By about 11 a.m. Friday, pancake batter pourer Deborah Carr and flapjack flipper Andrew Binkley had pretty much mastered their appointed tasks at the Fourth of July Pancakes on the Plaza festival. "Pour from a high angle and let it drip" was the technique Carr had developed for maximum speed and neatness. "And you have to be kind to your flipper and your grill."
Binkley, who works at Trader Joe's, said the secret to proficient flipping was a clean grill and a certain twirl in the wrist. "It's all in the wrist," he said.1
Friday was my first 4th experience in the plaza; The long lines, the many people, the shops, cars, sights and sounds. I got to see: Renee and Rosalie, along with Miquela who danced so well. And unlike in this passage the children danced and the people responded appropriately.
This is a really interesting parable of Jesus. It is short; but it’s tricky to figure out. “To what shall I compare this generation?” Jesus asks. This Generation: “Talkin bout my generation.” When Jesus mentions “this generation” in Matthew—watch out--he’s usually pretty upset about something2; like in 17:17: ‘You faithless and perverse generation; how much longer must I put up with you? 1
And here he says, this generation is like Children! Like children sitting in the market-place: The Market-place: which in Jesus day was like the plaza plus; the plaza plus la rotunda, plus the courthouse: the centre of public life; This generation is like Children sitting in the market-place playing games with each other:The wedding game: We piped and you didn’t dance; The funeral game: we mourned and you didn’t wail. Now it’s hard at this point not to get lost. I’m already a little lost. It seems that this was an old game. In which the children reenact two very important days in life; the wedding day with piping, and the funeral day with mourning. (exciting game) But, it’s hard to figure out who’s who at this point. Who’s playing the games? Are Jesus (wedding) and John (funeral) the children piping and mourning? Or is this generation playing the game hoping Jesus and John will play along and they don’t play? Are you confused yet? (the bible can be confusing)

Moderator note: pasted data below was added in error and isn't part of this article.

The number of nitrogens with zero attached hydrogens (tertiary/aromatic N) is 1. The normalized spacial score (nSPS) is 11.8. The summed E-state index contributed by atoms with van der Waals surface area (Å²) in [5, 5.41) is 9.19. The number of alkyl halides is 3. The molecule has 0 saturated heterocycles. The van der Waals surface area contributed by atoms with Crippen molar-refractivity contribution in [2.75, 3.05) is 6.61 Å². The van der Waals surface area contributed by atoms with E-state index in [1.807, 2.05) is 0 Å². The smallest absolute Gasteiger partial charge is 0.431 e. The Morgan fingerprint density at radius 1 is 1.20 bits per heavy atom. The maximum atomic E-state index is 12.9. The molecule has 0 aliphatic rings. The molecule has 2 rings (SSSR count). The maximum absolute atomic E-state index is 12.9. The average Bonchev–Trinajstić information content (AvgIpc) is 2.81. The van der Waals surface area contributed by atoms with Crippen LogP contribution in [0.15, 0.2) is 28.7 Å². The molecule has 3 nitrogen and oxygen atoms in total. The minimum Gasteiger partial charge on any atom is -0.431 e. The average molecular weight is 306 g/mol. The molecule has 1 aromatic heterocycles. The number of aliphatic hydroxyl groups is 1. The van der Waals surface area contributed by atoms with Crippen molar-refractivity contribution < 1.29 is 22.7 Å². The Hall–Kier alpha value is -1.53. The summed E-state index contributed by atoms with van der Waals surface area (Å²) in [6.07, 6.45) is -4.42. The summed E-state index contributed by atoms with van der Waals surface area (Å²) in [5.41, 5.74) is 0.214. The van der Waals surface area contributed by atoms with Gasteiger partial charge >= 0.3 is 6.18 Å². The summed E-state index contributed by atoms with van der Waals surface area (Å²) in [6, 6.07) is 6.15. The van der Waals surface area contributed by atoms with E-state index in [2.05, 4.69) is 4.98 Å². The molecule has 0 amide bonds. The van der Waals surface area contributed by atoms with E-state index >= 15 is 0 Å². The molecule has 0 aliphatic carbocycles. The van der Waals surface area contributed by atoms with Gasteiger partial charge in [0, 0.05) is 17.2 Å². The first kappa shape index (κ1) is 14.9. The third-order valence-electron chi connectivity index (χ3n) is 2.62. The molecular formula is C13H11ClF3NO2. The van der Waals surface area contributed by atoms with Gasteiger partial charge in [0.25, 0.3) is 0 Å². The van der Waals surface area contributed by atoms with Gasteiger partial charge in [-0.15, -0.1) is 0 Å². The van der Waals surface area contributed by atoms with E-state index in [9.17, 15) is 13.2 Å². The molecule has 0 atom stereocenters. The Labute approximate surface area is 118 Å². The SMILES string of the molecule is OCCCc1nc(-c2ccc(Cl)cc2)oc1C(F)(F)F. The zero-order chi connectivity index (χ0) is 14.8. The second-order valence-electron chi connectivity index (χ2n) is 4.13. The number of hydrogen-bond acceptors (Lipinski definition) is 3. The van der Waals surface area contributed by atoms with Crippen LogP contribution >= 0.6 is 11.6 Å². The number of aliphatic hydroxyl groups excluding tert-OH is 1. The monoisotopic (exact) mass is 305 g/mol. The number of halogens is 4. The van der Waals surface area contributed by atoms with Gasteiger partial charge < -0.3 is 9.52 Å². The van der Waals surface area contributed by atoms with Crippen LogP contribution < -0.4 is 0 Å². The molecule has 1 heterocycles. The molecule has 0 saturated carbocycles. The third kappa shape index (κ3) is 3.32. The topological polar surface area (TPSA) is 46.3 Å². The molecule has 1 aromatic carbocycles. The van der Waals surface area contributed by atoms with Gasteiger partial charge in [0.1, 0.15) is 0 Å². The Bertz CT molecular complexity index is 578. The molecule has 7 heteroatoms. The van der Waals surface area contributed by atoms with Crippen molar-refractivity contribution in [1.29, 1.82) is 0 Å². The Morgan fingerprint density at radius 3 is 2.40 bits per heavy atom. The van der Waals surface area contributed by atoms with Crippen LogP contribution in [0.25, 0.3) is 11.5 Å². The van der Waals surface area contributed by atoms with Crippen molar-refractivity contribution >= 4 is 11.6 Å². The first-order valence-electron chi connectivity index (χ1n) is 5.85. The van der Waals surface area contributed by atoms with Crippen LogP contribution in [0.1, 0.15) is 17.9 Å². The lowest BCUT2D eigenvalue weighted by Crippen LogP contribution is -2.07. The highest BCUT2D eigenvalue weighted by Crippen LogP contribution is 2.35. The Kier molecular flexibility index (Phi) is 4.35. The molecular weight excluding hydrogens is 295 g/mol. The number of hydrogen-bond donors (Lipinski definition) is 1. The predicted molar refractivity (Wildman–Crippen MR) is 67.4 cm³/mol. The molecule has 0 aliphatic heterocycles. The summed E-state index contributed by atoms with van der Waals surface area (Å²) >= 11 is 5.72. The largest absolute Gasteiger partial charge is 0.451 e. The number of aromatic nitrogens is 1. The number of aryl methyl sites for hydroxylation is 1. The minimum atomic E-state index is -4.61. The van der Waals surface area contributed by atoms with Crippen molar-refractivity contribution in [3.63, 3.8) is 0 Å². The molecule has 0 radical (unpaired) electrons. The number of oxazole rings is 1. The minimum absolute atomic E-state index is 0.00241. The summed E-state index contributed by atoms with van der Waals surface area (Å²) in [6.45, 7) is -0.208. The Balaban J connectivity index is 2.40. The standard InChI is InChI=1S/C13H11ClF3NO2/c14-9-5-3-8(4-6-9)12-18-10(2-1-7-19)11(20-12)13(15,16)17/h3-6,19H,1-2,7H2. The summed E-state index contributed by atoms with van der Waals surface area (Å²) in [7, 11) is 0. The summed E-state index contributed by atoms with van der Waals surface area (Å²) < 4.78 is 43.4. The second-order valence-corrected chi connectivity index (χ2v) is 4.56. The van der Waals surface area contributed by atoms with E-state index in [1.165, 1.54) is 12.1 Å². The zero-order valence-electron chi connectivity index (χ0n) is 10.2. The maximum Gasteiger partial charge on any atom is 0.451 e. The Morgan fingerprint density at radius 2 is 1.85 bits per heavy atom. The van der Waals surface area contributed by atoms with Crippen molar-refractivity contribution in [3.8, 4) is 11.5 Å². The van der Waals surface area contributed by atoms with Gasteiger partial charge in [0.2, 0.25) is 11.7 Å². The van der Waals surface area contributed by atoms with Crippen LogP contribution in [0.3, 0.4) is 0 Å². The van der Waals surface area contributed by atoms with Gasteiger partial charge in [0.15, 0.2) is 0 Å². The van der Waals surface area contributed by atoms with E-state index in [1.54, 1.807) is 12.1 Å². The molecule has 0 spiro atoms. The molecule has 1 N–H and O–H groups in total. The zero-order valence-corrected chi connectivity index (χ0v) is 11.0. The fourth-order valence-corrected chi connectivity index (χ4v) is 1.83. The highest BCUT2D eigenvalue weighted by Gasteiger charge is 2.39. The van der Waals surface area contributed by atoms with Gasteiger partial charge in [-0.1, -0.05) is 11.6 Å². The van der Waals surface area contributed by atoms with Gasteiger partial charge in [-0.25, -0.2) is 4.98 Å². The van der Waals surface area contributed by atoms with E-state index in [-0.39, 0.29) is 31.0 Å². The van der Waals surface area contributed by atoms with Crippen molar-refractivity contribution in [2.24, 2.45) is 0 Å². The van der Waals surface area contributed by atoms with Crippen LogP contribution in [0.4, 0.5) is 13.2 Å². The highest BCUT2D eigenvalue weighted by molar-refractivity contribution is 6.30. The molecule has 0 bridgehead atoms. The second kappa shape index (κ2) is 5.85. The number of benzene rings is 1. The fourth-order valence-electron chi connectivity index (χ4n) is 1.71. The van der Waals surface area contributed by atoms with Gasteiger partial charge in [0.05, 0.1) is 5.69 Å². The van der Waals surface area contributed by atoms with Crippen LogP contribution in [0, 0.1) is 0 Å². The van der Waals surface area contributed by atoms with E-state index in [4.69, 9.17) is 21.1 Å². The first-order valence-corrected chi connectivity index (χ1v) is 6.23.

If I understand what Jesus is trying to say, that both he and John were ready to play. They wanted everyone to join in this game they were playing…John played one way living an ascetic life; in the desert, eating locusts, wearing camel’s hair, shouting, Repent! And the children sat, they didn’t play, they sat in judgment and said that John had a demon.
Then Jesus came along with his game: ready for the big party, turning water into wine, hanging out at the big fiestas; preaching the wonders of the kingdom of God: But the children just sat there, they refused to play. Said he was a lush and hung out with the wrong crowd. The children sat and didn’t play the game of John and Jesus because they wanted to play their own game. If I understand “this generation” It was those focused on externals. Those in positions of power and influence who want to play their own games by their own rules.
And who is playing the game correctly? Wisdom. The wise and the intelligent, they really don’t know what’s going on, Jesus says. Wisdom is hidden from them. They look for answers in the wrong places.
They doesn’t know what is important in life. They make the rules but are playing the wrong game…Because God has revealed these things to infants.
Jaleesa is present almost every Thursday noon for bible study in the office. She really helps us to keep things in perspective. There we sit, trying our best to understand what Scripture means, what life is about, what Jesus would have us do. And there she is wiggling around, playing with toys, my keys, opening and closing books. She was sitting on Darleenes lap with a blue pen that had a top. And she pulled the top off the pen. If you could have seen the look on her face. She was amazed. WOOOAH what just happened.
This is a confusing passage; have you heard many sermons on it? But this is how, I think Jesus keeps disciples on our toes. He changes the rules of the game everyone else is playing. How did society play the game in his day?
I think that Jesus was critical of those who focused on the externals: on people conforming to a particular way of life. There was the life of the religious leaders and the difficult rules they enforced; sacrifices, cleanliness; do this don’t do that.
It was difficult for so many to keep it all straight. Jesus didn’t come to abolish the laws, but to complete them: and he said that the greatest laws were to love God with everything, and to love neighbor as one’s self.
The wise and intelligent don’t really know God, because they rely on themselves, but look at infants, they know the game; Jaleesa is completely dependant on her parents.
It’s true that generally we don’t have as many religious laws that we’re always trying to fulfill. There were over 600 laws people were trying to keep straight. No we don’t have quite as many to worry about. But I think that this generations game that everyone is supposed to play is called: Keeping up with the Jones’ Maybe here in New Mexico it’s called keeping up with the
Garcias. We see the rules of this game on TV through the glamour of stars, the prestige of fame, the commercials that tell us how deficient we are because we don’t have certain products.